What do your neighbors believe? Probably a little bit of everything…

What do your neighbors believe? Probably a little bit of everything…

Earlier this year Ligonier Ministries commissioned Lifeway Research to survey what Americans believe about theology. Their study, ‘The State of Theology’, interviewed 3,000 people and asked them 43 theological questions ranging from beliefs about God, to salvation, and the afterlife. Stephen Nichols, chief academic officer of Ligonier Ministries, says the study was intended to “take the temperature of America’s theological health. They wanted to know how people in the pews—and people on the street—understand theology.”

Many Americans get the basics right, but they’re often fuzzy on the details, says Ed Stetzer, executive director of LifeWay Research.

“People like to believe in a generic Christian-ish god with cafeteria doctrines,” says Stetzer. “However, when we asked about harder beliefs—things that the church has and still considers orthodoxy—the numbers shift.”

Ligonier founder and chairman, R.C. Sproul, says, “What comes screaming through this survey is the pervasive influence of humanism.”

Here are some things that stand out from the survey…

  • Most people know some about a lot of theological issues, but they don’t seem to know much about any.
  • Evangelical Christians who attend church at least once a month scored the highest, that is their answers fell most closely in line with historic Christian orthodoxy. Even in this group, however, the scores were surprisingly low in what seem to be basic and fundamental theological categories.
  • The survey showed that people do not like to take strong stands on absolute statements such as Jesus being the only way to salvation, hell as the judgment for lostness, the Bible as God’s perfect word, and others.
  • The survey reflected an individualistic understanding of faith. Most people, including Christians, answered in a way that set themselves as their own authority for belief. The result of this is people will accept the parts of theology they like and will reject what they don’t like.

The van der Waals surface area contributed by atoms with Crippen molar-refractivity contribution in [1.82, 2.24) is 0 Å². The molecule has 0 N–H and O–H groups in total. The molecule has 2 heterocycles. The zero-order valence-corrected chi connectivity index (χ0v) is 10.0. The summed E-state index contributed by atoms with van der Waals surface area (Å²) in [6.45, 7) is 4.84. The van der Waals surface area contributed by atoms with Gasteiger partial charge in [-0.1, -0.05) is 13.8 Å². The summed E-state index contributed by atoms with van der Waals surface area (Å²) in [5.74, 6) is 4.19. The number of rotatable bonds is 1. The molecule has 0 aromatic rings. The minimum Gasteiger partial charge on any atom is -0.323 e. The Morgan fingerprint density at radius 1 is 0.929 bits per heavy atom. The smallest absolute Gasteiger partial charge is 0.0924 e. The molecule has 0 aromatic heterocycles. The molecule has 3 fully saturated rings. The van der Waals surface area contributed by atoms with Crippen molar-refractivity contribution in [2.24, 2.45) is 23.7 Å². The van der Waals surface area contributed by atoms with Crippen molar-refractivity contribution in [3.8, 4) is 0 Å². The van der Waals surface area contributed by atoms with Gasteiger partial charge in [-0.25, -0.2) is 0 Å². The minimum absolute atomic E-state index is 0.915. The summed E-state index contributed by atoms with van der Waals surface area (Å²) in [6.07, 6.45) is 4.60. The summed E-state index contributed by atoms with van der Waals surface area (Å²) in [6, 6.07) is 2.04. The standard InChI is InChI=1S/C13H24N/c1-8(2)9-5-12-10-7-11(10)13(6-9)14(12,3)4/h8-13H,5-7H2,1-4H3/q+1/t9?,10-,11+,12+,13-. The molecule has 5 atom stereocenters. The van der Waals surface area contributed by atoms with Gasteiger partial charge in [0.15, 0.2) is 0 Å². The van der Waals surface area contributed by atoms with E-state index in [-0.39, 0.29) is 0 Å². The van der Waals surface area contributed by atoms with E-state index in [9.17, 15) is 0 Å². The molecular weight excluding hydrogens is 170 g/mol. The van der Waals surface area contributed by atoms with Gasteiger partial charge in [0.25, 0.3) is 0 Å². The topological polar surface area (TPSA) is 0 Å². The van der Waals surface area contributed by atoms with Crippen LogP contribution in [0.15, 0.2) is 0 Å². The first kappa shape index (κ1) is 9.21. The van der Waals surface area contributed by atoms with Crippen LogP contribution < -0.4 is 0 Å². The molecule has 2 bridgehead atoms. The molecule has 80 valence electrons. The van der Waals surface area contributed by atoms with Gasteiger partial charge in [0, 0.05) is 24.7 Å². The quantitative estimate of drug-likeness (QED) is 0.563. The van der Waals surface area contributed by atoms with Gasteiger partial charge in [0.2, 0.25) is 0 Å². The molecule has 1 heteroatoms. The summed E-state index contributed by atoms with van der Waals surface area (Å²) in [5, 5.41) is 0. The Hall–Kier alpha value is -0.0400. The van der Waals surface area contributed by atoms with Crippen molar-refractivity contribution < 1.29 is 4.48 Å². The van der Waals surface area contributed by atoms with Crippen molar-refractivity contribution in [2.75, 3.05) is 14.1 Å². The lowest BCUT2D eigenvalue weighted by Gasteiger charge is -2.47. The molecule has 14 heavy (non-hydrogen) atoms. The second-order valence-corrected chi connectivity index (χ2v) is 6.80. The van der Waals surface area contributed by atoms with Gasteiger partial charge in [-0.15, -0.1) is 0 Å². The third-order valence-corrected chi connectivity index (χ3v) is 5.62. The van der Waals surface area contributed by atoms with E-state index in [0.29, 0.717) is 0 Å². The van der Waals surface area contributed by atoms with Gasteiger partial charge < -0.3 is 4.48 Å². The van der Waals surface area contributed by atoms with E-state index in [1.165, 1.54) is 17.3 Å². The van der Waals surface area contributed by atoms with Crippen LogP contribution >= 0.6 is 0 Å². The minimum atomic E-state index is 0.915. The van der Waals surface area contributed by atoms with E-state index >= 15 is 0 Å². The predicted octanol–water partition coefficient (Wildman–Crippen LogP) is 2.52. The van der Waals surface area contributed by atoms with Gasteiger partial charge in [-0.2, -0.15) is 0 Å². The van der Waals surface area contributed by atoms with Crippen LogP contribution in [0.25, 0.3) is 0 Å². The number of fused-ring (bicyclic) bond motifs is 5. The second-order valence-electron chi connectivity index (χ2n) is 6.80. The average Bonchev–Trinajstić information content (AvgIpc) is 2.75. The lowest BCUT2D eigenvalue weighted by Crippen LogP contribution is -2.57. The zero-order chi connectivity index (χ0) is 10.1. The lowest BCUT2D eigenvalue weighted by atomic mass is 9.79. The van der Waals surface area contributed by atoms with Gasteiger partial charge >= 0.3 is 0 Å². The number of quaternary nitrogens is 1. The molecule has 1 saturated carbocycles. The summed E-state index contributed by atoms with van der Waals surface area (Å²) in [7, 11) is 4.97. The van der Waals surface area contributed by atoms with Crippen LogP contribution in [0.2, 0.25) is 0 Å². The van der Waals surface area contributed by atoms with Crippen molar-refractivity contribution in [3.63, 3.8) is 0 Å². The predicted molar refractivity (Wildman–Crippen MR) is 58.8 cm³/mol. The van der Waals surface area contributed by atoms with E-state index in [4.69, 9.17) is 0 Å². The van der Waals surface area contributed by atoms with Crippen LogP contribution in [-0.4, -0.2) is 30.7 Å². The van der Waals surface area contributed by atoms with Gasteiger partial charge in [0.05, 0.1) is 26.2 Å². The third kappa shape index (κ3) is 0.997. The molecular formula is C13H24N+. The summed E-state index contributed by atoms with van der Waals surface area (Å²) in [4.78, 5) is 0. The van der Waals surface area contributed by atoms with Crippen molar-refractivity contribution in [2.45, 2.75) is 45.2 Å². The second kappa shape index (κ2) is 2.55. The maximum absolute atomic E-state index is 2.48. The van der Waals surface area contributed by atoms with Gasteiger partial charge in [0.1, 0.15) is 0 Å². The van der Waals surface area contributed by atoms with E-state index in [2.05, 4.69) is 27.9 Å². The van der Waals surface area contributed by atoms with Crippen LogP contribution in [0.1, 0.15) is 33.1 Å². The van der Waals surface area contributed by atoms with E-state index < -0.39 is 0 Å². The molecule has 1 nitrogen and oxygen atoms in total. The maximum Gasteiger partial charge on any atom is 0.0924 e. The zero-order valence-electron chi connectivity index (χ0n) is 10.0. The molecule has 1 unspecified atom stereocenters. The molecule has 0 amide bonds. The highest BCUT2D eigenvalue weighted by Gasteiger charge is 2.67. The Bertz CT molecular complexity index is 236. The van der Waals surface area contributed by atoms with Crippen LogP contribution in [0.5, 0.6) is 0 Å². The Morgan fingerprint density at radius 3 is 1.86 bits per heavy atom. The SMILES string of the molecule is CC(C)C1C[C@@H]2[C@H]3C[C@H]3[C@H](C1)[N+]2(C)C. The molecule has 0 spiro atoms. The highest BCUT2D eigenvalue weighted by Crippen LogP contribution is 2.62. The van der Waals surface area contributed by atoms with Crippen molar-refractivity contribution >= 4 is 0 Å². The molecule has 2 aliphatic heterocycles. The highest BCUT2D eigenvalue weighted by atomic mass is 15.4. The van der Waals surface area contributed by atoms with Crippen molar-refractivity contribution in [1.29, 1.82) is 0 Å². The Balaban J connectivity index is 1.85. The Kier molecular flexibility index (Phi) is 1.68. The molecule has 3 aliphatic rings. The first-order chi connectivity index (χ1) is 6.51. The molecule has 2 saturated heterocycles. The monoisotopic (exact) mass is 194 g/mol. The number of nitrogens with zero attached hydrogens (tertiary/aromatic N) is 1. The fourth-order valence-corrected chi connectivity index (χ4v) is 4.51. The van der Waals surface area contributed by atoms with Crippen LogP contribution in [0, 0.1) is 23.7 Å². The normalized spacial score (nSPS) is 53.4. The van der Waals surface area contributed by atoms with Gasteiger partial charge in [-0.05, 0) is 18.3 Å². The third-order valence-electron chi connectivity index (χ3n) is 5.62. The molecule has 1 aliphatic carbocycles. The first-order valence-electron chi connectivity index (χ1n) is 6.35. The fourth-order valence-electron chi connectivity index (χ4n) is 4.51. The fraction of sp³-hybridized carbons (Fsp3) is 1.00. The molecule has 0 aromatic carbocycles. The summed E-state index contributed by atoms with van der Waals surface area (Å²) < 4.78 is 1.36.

• As sociologist Christian Smith has long maintained, the American public equates Christianity with a ‘moralistic therapeutic deism’: There is God, He wants me to be a generally good person, He wants me to be happy, He will help me if I need help, and I will go to heaven if I’ve been a generally good person. This view is pervasive among Christians and non-Christians alike.

So what should we take away from the survey? What are the implications for the church, discipleship, and evangelism? Here are a few suggestions and ideas:

  • The need is great for Christians to study the Bible and be taught the Bible.
  • Churches and church leaders (pastors, elders, small group leaders, etc…) must not assume the people they lead believe the right things, believe them well, or can communicate what they believe. Assuming is a real danger.
  • In a pluralistic culture where people have no problem with a vague and private religion, the need for apologetic and worldview training are just good but absolutely essential.
  • Most people have religious opinions and beliefs even if they are wrong or inconsistent. These are the connections we need to make with them for evangelism and sharing the Gospel.
  • American culture is becoming increasingly syncretistic, meaning people will accept what they like from many faiths and reject what they dislike. This means we must become skillful in communicating not only the Gospel but the implications of believing the Gospel.
  • Compromising on hard issues (absolutes and exclusivity of Christianity) will never accomplish what we desire, even if our motives are good. Faithfulness to God and His word are the only things that will lead to the true good news of the Gospel.


For further reading about the survey, please visit:




Faithful Dying

Faithful Dying

Word began to spread through social media over the weekend that Brittany Maynard, the 29-year-old terminally ill woman who had come to national prominence by announcing her intention to self terminate her life in light of her prognosis, had indeed ended her life. The reactions to Maynard’s decision were quick and numerous.

By some, she was hailed for her courage and choosing her own fate, and while others vilified her for selfishly taking her own life. Through all the noise of personal opinions, judgments, and laments it is amazing how quickly it is forgotten that a beautiful young woman died. A woman created in the image of God with and for a purpose is no longer alive.

There was a tragedy in this greater even than a diagnosis of terminal brain cancer. As a culture we have become numb to death which in turn has allowed us to grow far too comfortable with death. Today, our hearts should be heavy over Brittany Maynard. Not just her decision and how she made it, but that despite that decision she was unable to escape the inevitability of death.

I don’t know a single thing about Brittany Maynard’s belief in God or her relationship with Christ, and you don’t either. I write this as a Christian who is trying to consistently live out the teachings of the Bible in a fallen world which presents us with extremely difficult situations like Brittany’s. Here are some things for us to consider as try to think biblically about this…